Successfully implementing OKRs within your organization can drive significant improvements in alignment, focus, and performance. Best practices and tips for implementing OKRs include:

  • Understand how Objectives and Key Results work together. Objectives are what you want to achieve (qualitative), while Key Results are how you will achieve the Objective (quantitative).
  • Be careful not to designate too many OKRs, as more than two to five across a given team or area can detract from priorities.
  • Actively monitor the progress of Key Results and reassign budgets, resources, and work for efficiency.
  • Capture OKRs then broadly and loudly evangelize the successful use of OKRs to execute strategy.
  • Allow transparency into OKRs throughout the organization to ensure alignment across the business.
  • Conduct regular reviews and check-ins of OKRs to advance accountability, transparency, and progress.

OKRs Throughout an Organization

  • OKRs can be leveraged at different levels of the organization: at the executive level, by product teams, and even by individual teams dedicated to functions (e.g. PMO, architecture) or technology domains (e.g. network, digital security).
  • Establish interest groups or evangelize documents to allow teams to share guidance, lessons learned, and collaboratively develop best practices.
  • Anticipate and encourage a degree of flexibility in how teams adopt OKRs to fit their specific needs.
  • Ensure all teams’ OKRs are defined to function in tandem with each other, working toward the same Objectives.

To ensure the success of your OKR program, it’s crucial to effectively measure and score OKRs. Learn more about the tools and techniques for OKR measurement and scoring in our in-depth guide.

OKRs and Strategic Planning

OKRs enable the strategic planning process for Agile organizations. Accelerate business agility and streamline your OKR implementation to drive better alignment, collaboration, and success in achieving your goals. Apptio Targetprocess, an enterprise Agile planning and management tool, powers strategic planning initiatives and transforms your organization’s decision-making abilities.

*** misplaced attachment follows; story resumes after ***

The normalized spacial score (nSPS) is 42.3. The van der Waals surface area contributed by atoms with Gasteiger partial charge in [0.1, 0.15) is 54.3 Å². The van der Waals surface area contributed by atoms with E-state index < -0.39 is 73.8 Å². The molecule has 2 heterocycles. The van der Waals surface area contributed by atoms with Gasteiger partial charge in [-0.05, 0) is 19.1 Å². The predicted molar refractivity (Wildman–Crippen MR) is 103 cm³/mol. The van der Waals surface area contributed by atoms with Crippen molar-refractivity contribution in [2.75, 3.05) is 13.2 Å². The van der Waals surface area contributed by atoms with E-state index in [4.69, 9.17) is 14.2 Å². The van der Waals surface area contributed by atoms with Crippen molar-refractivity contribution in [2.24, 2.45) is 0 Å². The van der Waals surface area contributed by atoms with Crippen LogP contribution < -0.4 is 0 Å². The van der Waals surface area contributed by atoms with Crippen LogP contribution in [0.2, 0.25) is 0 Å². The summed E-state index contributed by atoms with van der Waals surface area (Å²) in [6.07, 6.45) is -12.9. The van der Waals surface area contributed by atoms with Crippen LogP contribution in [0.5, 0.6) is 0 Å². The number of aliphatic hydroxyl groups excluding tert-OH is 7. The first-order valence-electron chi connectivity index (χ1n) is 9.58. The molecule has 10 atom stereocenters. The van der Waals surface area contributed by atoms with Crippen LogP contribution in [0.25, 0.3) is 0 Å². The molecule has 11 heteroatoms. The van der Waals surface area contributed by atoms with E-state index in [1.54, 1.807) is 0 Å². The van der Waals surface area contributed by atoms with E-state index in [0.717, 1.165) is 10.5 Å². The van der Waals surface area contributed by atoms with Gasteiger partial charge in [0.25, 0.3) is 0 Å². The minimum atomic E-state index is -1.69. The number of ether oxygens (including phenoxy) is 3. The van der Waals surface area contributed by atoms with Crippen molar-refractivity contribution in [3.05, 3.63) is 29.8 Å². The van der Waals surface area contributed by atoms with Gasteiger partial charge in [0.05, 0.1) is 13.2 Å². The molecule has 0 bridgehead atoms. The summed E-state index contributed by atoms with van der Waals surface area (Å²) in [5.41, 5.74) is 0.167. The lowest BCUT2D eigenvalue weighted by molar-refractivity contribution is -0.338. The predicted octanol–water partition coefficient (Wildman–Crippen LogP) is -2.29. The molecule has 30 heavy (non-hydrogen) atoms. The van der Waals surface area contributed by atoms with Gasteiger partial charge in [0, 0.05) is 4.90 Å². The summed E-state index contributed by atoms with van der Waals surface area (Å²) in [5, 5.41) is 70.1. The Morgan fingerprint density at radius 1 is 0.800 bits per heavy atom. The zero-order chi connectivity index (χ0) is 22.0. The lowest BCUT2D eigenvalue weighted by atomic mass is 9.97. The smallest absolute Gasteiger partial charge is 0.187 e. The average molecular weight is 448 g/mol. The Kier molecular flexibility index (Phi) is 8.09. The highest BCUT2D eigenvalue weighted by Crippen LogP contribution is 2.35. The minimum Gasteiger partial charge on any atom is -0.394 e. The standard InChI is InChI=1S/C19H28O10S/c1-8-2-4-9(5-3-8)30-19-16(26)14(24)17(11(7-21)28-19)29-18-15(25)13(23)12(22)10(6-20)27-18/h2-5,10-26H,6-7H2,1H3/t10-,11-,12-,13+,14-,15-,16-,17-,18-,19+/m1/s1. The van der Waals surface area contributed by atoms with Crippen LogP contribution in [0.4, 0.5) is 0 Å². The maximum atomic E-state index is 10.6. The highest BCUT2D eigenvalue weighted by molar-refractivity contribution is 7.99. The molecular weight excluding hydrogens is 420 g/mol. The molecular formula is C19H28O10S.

Learn more about Targetprocess.

Amplify Agile: Strategy & OKRs

In the seventh episode of Amplify Agile, Christopher Ruch, the chief executive officer of Agile Rising, joins host Kiara Zapanta, product marketing specialist at Apptio, to break down:

  • How OKRs are different from other goal-setting methods
  • What’s the best place to start rolling out OKRs and why
  • How you can track OKRs across the organization

Leading your organization with OKRs

The modern workplace has changed dramatically in recent years. Teams are more distributed as organizations embrace remote work, posing a challenge to leaders to ensure their teams’ everyday activities are aligned with organizational goals while fostering an inclusive, collaborative, and empowering work environment.

Leaders need a way to provide their teams with clear directions while ensuring flexibility and freedom to decide how they will achieve their goals. Many successful teams have adopted Objectives and Key Results (OKRs) to help them do it.